Monday, October 3, 2011

Jewish Hiker Dies A Hero on Rosh Hashana

A young Westchester man who headed his college outdoors club plummeted to his death trying to help a fellow student cross a slippery gorge on a hike in the Adirondacks.
At first, “six out of the eight [students], including Matt, had made it across OK,” said Cynthia Potel, the mother of Binghamton University student Matthew Potel, 22, of Croton-on-Hudson, who died Friday.
“Then two [female] students were left and had trouble. So Matt, practicing his [planned] profession of being an outdoor educator, to lead and protect, went back to help.
“He was able to get one across,” she told The Post.

“But as he was reaching for the last person, he turned, lost his footing, slipped and went head-first 25 feet down a ravine.
“He really died a hero,” said Cynthia, 57.
None of the other students was injured.
The students had been on a school-sponsored day trip that began Friday morning on Mount Colden near Lake Placid, authorities said.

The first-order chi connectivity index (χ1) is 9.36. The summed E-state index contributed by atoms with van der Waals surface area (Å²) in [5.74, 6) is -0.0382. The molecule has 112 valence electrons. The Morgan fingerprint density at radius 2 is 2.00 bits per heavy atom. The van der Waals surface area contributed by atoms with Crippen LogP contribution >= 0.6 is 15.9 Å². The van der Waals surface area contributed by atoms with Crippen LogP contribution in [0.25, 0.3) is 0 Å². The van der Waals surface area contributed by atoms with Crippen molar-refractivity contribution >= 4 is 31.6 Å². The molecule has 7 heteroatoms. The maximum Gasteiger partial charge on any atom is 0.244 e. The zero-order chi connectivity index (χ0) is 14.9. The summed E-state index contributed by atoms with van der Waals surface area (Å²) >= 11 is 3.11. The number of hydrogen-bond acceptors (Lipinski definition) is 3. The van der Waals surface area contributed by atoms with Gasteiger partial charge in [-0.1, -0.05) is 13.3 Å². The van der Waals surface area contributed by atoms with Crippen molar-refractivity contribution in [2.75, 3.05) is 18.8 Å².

Matt had hoped to be home celebrating Rosh Hashanah, his mom said, “but they needed him to lead this trip.
“He planned the whole thing. He had all the maps. He did everything right,” Cynthia Potel said.
“But there was an unusual amount of wetness, rivulets, because of Hurricane Irene ... He didn’t anticipate that.
“The trail actually had been closed up to a week before the hike. Then they opened it again, unfortunately -- because it was much more treacherous than usual.”
Cynthia Potel said that after her son fell, two students had to hike to the top of the mountain to get phone service to call for help.
Responding state troopers “could not use a helicopter to get him. It was too difficult, so they rappelled down the cliff,” she said.
They wound up having to “put his body in a boat and floated him through the Marcy Dam and were finally able to get him out, thank God,” the mom said.
She said her son, co-president of the Binghamton University Outdoors Club, had been set to graduate in December with a degree in environmental studies.
“He was just a minimalist, a nature lover ... who had a car but refused to use it,” instead biking around town and wearing only used clothing in an effort to conserve, Cynthia Potel said.
“We said to ourselves, ‘They never should have opened the trail,’ ” she recalled. “But I know Matt would have said, ‘You don’t interfere with nature. You just leave nature the way it is and deal with it.’ ”

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1 comment:

Anonymous said...

Interesting story, but if he planned it, why didn't he plan it for another date?